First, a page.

Anyway, it’s Thursday. You know what Thursday means? LEG DAY. SQUATS. The whole shebang. You know what leg day means? CARBS!! So, in honor of carb/leg day — you asked for it — an Italian-inspired, pasta-filled recipe!

Healthier Chicken Parmesan

Like I mentioned, I worked at a fantastic family-owned Italian restaurant as my first job. Chicken Parmesan was probably one of the most popular items on the menu, but of course, it’s served on a plate that could feed at least 3 full-grown men and covered in cheese. I hit the weights pretty hard  during my vacation, and I threw this together for a post-workout, heavier-carb dinner. Ryan wanted garlic bread, so I’m including that recipe and essentially everything that was on my plate when I had this glorious meal. :o)

Nutritional Overview

Chicken Parmesan ONLY
Calories: 408
Carbs: 42
Fat: 10
Protein: 37

FULL PLATE (including garlic bread/asparagus)
Calories: 579
Carbs: 63
Fat: 16
Protein: 45

Serves: 1
Cook time: 40 minutes (10min hands-on + 30min baking)

Chicken Parmesan


  • 4oz. chicken breast
  • 1.5 tbsp Panko bread crumbs
  • 2 tsp Italian seasoning
  • 2 tsp reduced fat Parmesan cheese
  • 1/4 cup marinara sauce (I used Prego Heart Smart)
  • 56g (1/2c cooked) brown rice spaghetti noodles
  • 1.5 tbsp low-moisture part-skim shredded Mozzarella
  • 1 tbsp stone-ground Dijon mustard
  • Chopped fresh basil  for garnish (optional)


  1. Preheat your oven to 400 degrees
  2. Bring a medium pot of water to a boil and cook spaghetti as directed; strain and set aside
  3. In a small dish (I used a tupperware container), combine bread crumbs, Italian seasoning, and Parmesan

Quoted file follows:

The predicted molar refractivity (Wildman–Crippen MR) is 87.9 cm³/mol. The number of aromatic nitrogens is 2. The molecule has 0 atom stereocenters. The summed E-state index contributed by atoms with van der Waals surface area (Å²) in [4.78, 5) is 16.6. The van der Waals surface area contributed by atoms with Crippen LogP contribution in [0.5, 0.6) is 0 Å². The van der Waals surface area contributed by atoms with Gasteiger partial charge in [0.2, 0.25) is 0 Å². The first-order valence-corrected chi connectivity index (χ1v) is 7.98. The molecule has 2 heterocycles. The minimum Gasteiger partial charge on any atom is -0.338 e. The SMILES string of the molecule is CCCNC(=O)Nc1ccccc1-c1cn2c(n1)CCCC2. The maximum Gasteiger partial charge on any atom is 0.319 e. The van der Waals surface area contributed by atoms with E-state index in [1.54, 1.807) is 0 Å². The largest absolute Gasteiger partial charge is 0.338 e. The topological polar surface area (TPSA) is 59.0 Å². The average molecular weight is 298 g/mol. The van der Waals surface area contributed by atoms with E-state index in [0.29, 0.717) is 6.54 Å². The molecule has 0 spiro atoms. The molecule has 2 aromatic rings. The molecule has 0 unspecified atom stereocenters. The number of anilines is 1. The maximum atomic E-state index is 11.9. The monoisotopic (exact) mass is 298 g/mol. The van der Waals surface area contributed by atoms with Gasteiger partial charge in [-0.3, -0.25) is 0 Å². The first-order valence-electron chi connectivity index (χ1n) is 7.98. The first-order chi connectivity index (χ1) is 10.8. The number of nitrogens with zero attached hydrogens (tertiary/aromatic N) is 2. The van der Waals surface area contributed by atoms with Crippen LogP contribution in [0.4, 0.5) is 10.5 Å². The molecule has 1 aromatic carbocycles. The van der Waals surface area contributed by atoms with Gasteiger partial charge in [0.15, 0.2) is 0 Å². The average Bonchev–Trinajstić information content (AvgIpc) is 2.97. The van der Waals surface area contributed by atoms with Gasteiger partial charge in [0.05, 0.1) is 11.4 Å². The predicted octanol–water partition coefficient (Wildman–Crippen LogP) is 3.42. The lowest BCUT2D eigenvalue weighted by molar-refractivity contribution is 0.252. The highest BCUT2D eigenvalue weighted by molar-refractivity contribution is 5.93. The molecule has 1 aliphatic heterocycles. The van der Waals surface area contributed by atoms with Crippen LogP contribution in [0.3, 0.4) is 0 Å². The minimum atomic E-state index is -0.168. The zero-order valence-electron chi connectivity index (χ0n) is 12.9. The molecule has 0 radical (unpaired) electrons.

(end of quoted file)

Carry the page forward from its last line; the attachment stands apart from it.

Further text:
4. Coat your chicken with the Dijon mustard
  5. Transfer Dijon-coated chicken to the crumb mixture and coat on all sides (give them a good press to make sure the crumbs stick)
  6. Place chicken breasts on a foil-lined baking sheet and bake in the oven for 15 minutes
  7. Remove chicken from oven. Top with 1/8c marinara sauce and Mozzarella, then return to oven for an additional 5-10 minutes or until cheese is melted
  8. Place spaghetti on plate and top with remaining marinara. Serve with chicken on top of pasta and a side of asparagus

Garlic Bread


  • 1 slice Ezekiel bread
  • 1/2 tbsp softened grass-fed butter
  • 1 tsp garlic powder
  • 1 tsp oregano
  • 2 tsp reduced-fat Parmesan
  • 1/2 tbsp low-moisture, part-skim Mozzarella


  1. Spread softened butter on bread slice
  2. Top with remaining spices and cheese
  3. Toast until cheese is melted and serve

Fun trick: If you don’t have a conventional oven to toast these puppies, just lay your toaster on its side to cook your bread. Trust me — it works.

PS: this what is Ryan’s plate looked like less than 10 minutes after I set it down in front of him.